Buy dress, order corsage, get babysitter. Adults go to the prom
It’s springtime in New York--prom season. At a table near the back of the dance floor, the spiky-haired blonde and her friend with crimped brown hair giggle as they take a photo of themselves all dressed up in shiny satin dresses. The spotlights rotate wildly as rock tunes blare from the speakers. Marnie Roth waves her arms in the air as the two make their way back to the surging dance floor, revealing her carnation wrist corsage.
Roth, however, is no high school senior. Sporting a shortened blue satin bridesmaid’s dress over black leggings and flats, the 36-year-old newlywed from New Jersey and her best friend, Shawna Unger, 34, of Brooklyn, are just two of the hundreds of adults attending tonight’s event, which is called The Awesome 80s Prom, an audience-participation off-Broadway show in Manhattan that opened in 2004. The show features improv actors playing characters at a 1989 high school prom, with the audience packing the dance floor as the rest of the prom-goers.
“My prom was a nightmare,” said Roth, who recalled that, when she was a high school senior back in California in 1990, her boyfriend broke up with her two weeks before the dance. Her replacement date, an actor friend, then proceeded to humiliate her when he dropped down to the dance floor and performed the undulating moves of “the worm.”
Her best friend Unger, who works in children’s book publishing and is wearing a long purple satin gown, said the three proms she attended during her high school years just weren’t a lot of fun. “It was awkward,” she said. “Most of it was spent being nervous, I think.”
The opportunity to finally enjoy the prom experience, minus the adolescent self-consciousness about sudden pimples and impressing a date, is what draws adults to events like The Awesome 80s Prom, said Ken Davenport, the interactive show’s writer and director. “When you’re older, you realize that all that stuff doesn’t really matter as much.”
The theme has definitely caught on. The Awesome 80s Prom expanded to Chicago, Minneapolis and Baltimore. And adults across the country have been reinventing their prom experiences on their own for several years.
Since 2003, the tiny community of Grafton, Iowa, located about 140 miles north of Des Moines, has organized an annual prom for adults as a fundraiser for the local community center. Many of the village’s 280 residents are farmers, so prom night happens the first Saturday in March, just before the busy crop season starts. “Once prom’s over, spring is just around the corner,” said the event’s founder, Sandy Bruesewitz, a 53-year-old physical education teacher and mother of two grown daughters.
About 125 people attended Grafton’s first adult prom in 2003, which Bruesewitz and two friends started after a nearby community decided to abandon its tongue-in-cheek adult prom party in favor of a 1950s dance instead. The prom’s popularity has increased steadily in the past five years, to the extent that more than 500 people, from recent high school graduates to elderly couples, showed up for this year’s event, whose theme was a “Moonlit Garden.”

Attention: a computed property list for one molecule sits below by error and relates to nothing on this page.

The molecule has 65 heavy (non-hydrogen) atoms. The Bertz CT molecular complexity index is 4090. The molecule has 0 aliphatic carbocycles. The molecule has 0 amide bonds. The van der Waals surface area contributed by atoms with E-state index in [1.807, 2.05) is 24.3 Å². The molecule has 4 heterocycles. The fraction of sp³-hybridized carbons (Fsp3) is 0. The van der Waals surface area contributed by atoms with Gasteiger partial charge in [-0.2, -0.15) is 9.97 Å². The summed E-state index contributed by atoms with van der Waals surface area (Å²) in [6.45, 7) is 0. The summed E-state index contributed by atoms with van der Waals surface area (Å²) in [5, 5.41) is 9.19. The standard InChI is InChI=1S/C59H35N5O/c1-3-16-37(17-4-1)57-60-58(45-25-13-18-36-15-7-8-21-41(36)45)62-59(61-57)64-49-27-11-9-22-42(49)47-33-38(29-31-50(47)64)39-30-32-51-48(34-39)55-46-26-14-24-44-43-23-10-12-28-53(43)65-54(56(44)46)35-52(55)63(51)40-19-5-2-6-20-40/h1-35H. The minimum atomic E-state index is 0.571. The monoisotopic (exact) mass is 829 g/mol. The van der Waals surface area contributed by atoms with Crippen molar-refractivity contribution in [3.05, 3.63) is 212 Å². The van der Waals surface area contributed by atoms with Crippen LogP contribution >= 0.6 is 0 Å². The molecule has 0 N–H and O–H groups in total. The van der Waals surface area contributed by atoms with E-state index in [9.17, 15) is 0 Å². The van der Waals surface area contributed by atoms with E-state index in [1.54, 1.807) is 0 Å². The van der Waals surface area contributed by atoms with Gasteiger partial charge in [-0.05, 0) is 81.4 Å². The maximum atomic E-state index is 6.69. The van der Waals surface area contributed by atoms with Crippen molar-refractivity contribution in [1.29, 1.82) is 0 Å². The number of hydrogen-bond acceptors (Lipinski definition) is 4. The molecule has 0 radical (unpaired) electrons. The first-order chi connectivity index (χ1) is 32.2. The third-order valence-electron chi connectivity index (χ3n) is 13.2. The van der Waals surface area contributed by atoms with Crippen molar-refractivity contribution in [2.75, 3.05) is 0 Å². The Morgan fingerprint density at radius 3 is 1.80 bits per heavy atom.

Perhaps the crowning of the Prom King and Queen is where a fundamental attitude difference between the adult and the high-school proms becomes clear. At Grafton’s prom, the coronation, complete with dime-store crowns, is determined by a random draw. “It’s not a popularity contest,” said Bruesewitz. “I don’t want anybody’s feelings to be hurt.”
For many devotees, it’s that nonjudgmental quality that makes prom a better experience as an adult. The original prom, recalled Julianne Shuman, 31, “is such a big deal. It’s what your life revolves around for an entire year.” A freelance photographer in Bozeman, Mont., Shuman and her photography partner organize an annual prom for adults at a local restaurant that is just “more laid back and fun.”
Last December about 250 adults attended the Bozeman event, and the days leading up to it were full of buzz about prom dates and quests for the perfect outfit. “This town converts back to high school,” said Shuman, who to outfit herself this year went on eBay and picked up a hot pink dress with silver ruffles for $190.
The pre-prom buzz is also alive--and online--in Indianapolis, where a group of mothers on a local Web site, indymoms.com, have been chatting among themselves since early March about Smiley’s Adult Prom on April 12. Hosted by a local radio host, for whom it’s named, the prom is marking its sixth year this spring. Carrie Fedor, 29, told her fellow moms online that she was excited because it was a chance to include her husband in a milestone event. “I never really had a date for either my junior or senior proms,” Fedor wrote in an e-mail message. “My junior year, I went with a group of girlfriends and my senior year I went with a guy friend. It will be nice to actually make a romantic evening of it!”
Romance is not exactly what’s happening back at The Awesome 80s Prom in Manhattan. It’s 11 p.m. and the party is still going strong, but Roth and Unger are reliving another common prom memory they hadn’t planned on--tending to a friend who'd had too much to drink and is this minute throwing up in a bathroom stall. It turned out that the prom victim was the very one who had planned the whole outing, said Unger. But, as a mom with three kids, she’d long ago lost her legs for enduring such a life-changing event.